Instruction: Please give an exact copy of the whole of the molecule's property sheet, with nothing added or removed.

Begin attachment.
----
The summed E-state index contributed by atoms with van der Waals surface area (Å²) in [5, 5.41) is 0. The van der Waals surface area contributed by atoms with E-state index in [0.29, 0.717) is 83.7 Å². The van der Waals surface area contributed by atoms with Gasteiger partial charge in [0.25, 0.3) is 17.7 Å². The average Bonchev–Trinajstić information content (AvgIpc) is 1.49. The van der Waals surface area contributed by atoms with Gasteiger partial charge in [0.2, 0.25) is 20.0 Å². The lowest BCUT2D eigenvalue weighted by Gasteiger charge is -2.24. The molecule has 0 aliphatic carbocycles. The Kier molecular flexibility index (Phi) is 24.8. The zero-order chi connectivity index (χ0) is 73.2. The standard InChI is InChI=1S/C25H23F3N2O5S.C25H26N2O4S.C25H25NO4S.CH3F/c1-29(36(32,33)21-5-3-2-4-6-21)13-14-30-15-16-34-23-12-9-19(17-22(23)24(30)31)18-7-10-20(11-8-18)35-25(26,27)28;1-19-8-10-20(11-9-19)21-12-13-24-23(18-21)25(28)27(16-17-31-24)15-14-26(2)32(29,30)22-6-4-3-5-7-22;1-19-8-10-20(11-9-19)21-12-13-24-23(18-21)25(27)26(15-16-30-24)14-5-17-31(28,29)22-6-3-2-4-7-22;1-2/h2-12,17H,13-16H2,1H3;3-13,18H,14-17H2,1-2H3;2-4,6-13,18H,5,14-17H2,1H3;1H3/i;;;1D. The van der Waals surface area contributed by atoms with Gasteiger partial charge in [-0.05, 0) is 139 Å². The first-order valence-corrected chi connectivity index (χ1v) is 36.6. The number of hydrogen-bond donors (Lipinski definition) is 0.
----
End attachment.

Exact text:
The summed E-state index contributed by atoms with van der Waals surface area (Å²) in [5, 5.41) is 0. The van der Waals surface area contributed by atoms with E-state index in [0.29, 0.717) is 83.7 Å². The van der Waals surface area contributed by atoms with Gasteiger partial charge in [0.25, 0.3) is 17.7 Å². The average Bonchev–Trinajstić information content (AvgIpc) is 1.49. The van der Waals surface area contributed by atoms with Gasteiger partial charge in [0.2, 0.25) is 20.0 Å². The lowest BCUT2D eigenvalue weighted by Gasteiger charge is -2.24. The molecule has 0 aliphatic carbocycles. The Kier molecular flexibility index (Phi) is 24.8. The zero-order chi connectivity index (χ0) is 73.2. The standard InChI is InChI=1S/C25H23F3N2O5S.C25H26N2O4S.C25H25NO4S.CH3F/c1-29(36(32,33)21-5-3-2-4-6-21)13-14-30-15-16-34-23-12-9-19(17-22(23)24(30)31)18-7-10-20(11-8-18)35-25(26,27)28;1-19-8-10-20(11-9-19)21-12-13-24-23(18-21)25(28)27(16-17-31-24)15-14-26(2)32(29,30)22-6-4-3-5-7-22;1-19-8-10-20(11-9-19)21-12-13-24-23(18-21)25(27)26(15-16-30-24)14-5-17-31(28,29)22-6-3-2-4-7-22;1-2/h2-12,17H,13-16H2,1H3;3-13,18H,14-17H2,1-2H3;2-4,6-13,18H,5,14-17H2,1H3;1H3/i;;;1D. The van der Waals surface area contributed by atoms with Gasteiger partial charge in [-0.05, 0) is 139 Å². The first-order valence-corrected chi connectivity index (χ1v) is 36.6. The number of hydrogen-bond donors (Lipinski definition) is 0.